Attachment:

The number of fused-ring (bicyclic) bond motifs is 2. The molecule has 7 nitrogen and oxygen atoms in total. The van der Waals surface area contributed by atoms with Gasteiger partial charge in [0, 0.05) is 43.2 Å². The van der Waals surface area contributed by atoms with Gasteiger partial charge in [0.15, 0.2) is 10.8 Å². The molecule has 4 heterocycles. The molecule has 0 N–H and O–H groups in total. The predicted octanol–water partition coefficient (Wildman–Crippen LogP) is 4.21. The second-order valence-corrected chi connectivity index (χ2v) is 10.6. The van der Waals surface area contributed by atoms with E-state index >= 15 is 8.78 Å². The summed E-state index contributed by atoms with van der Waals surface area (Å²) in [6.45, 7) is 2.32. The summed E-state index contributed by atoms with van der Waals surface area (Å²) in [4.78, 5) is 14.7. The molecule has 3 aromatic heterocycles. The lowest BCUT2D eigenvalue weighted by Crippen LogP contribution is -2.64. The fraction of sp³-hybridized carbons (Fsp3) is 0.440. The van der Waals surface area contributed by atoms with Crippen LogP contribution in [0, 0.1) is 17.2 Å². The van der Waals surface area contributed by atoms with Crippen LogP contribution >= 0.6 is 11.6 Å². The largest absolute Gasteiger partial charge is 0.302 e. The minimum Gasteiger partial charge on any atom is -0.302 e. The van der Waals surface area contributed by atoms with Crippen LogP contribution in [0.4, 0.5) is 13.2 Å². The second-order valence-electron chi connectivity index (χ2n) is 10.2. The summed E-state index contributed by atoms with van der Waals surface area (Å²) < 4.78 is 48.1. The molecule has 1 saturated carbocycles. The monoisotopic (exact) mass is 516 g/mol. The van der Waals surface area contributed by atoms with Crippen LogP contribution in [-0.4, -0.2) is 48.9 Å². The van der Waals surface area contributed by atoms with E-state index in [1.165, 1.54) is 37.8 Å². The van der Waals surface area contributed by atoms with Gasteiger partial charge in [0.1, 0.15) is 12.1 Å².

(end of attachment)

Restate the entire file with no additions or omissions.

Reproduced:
The number of fused-ring (bicyclic) bond motifs is 2. The molecule has 7 nitrogen and oxygen atoms in total. The van der Waals surface area contributed by atoms with Gasteiger partial charge in [0, 0.05) is 43.2 Å². The van der Waals surface area contributed by atoms with Gasteiger partial charge in [0.15, 0.2) is 10.8 Å². The molecule has 4 heterocycles. The molecule has 0 N–H and O–H groups in total. The predicted octanol–water partition coefficient (Wildman–Crippen LogP) is 4.21. The second-order valence-corrected chi connectivity index (χ2v) is 10.6. The van der Waals surface area contributed by atoms with E-state index >= 15 is 8.78 Å². The summed E-state index contributed by atoms with van der Waals surface area (Å²) in [6.45, 7) is 2.32. The summed E-state index contributed by atoms with van der Waals surface area (Å²) in [4.78, 5) is 14.7. The molecule has 3 aromatic heterocycles. The lowest BCUT2D eigenvalue weighted by Crippen LogP contribution is -2.64. The fraction of sp³-hybridized carbons (Fsp3) is 0.440. The van der Waals surface area contributed by atoms with Crippen LogP contribution in [0, 0.1) is 17.2 Å². The van der Waals surface area contributed by atoms with Crippen LogP contribution >= 0.6 is 11.6 Å². The largest absolute Gasteiger partial charge is 0.302 e. The minimum Gasteiger partial charge on any atom is -0.302 e. The van der Waals surface area contributed by atoms with Crippen LogP contribution in [0.4, 0.5) is 13.2 Å². The second-order valence-electron chi connectivity index (χ2n) is 10.2. The summed E-state index contributed by atoms with van der Waals surface area (Å²) < 4.78 is 48.1. The molecule has 1 saturated carbocycles. The monoisotopic (exact) mass is 516 g/mol. The van der Waals surface area contributed by atoms with Crippen LogP contribution in [-0.4, -0.2) is 48.9 Å². The van der Waals surface area contributed by atoms with E-state index in [1.165, 1.54) is 37.8 Å². The van der Waals surface area contributed by atoms with Gasteiger partial charge in [0.1, 0.15) is 12.1 Å².